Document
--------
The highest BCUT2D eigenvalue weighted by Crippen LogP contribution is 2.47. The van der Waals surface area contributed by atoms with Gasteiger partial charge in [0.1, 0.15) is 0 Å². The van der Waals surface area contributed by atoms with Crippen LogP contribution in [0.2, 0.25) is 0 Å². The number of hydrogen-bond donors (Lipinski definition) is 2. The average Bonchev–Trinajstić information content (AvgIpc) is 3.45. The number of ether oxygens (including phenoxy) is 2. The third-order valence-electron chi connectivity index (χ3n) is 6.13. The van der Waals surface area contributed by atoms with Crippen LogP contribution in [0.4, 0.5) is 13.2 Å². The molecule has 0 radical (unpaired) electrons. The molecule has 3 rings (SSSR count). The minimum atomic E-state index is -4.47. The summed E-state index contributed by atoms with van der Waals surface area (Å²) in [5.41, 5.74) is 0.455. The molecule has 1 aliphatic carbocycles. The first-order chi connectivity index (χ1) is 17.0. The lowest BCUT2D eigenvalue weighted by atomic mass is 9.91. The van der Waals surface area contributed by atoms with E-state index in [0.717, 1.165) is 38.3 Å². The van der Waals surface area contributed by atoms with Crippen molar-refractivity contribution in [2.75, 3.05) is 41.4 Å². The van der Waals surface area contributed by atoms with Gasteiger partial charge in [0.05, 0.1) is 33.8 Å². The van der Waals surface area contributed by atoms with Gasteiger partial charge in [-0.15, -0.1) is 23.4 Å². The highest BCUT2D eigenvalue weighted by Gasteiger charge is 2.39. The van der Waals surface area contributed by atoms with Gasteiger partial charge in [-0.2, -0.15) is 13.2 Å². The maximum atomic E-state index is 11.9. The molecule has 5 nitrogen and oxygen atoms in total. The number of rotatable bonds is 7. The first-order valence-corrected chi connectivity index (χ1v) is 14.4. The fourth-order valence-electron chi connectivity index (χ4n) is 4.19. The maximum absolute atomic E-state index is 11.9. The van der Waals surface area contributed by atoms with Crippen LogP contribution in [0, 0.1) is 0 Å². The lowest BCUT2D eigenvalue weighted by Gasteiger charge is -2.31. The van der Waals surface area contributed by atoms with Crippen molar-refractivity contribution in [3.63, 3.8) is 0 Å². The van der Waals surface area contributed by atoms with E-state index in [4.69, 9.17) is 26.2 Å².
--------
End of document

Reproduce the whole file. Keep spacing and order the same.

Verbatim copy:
The highest BCUT2D eigenvalue weighted by Crippen LogP contribution is 2.47. The van der Waals surface area contributed by atoms with Gasteiger partial charge in [0.1, 0.15) is 0 Å². The van der Waals surface area contributed by atoms with Crippen LogP contribution in [0.2, 0.25) is 0 Å². The number of hydrogen-bond donors (Lipinski definition) is 2. The average Bonchev–Trinajstić information content (AvgIpc) is 3.45. The number of ether oxygens (including phenoxy) is 2. The third-order valence-electron chi connectivity index (χ3n) is 6.13. The van der Waals surface area contributed by atoms with Crippen LogP contribution in [0.4, 0.5) is 13.2 Å². The molecule has 0 radical (unpaired) electrons. The molecule has 3 rings (SSSR count). The minimum atomic E-state index is -4.47. The summed E-state index contributed by atoms with van der Waals surface area (Å²) in [5.41, 5.74) is 0.455. The molecule has 1 aliphatic carbocycles. The first-order chi connectivity index (χ1) is 17.0. The lowest BCUT2D eigenvalue weighted by atomic mass is 9.91. The van der Waals surface area contributed by atoms with E-state index in [0.717, 1.165) is 38.3 Å². The van der Waals surface area contributed by atoms with Crippen molar-refractivity contribution in [2.75, 3.05) is 41.4 Å². The van der Waals surface area contributed by atoms with Gasteiger partial charge in [0.05, 0.1) is 33.8 Å². The van der Waals surface area contributed by atoms with Gasteiger partial charge in [-0.15, -0.1) is 23.4 Å². The highest BCUT2D eigenvalue weighted by Gasteiger charge is 2.39. The van der Waals surface area contributed by atoms with Gasteiger partial charge in [-0.2, -0.15) is 13.2 Å². The maximum atomic E-state index is 11.9. The molecule has 5 nitrogen and oxygen atoms in total. The number of rotatable bonds is 7. The first-order valence-corrected chi connectivity index (χ1v) is 14.4. The fourth-order valence-electron chi connectivity index (χ4n) is 4.19. The maximum absolute atomic E-state index is 11.9. The van der Waals surface area contributed by atoms with Crippen LogP contribution in [0, 0.1) is 0 Å². The lowest BCUT2D eigenvalue weighted by Gasteiger charge is -2.31. The van der Waals surface area contributed by atoms with Crippen molar-refractivity contribution in [3.63, 3.8) is 0 Å². The van der Waals surface area contributed by atoms with E-state index in [4.69, 9.17) is 26.2 Å².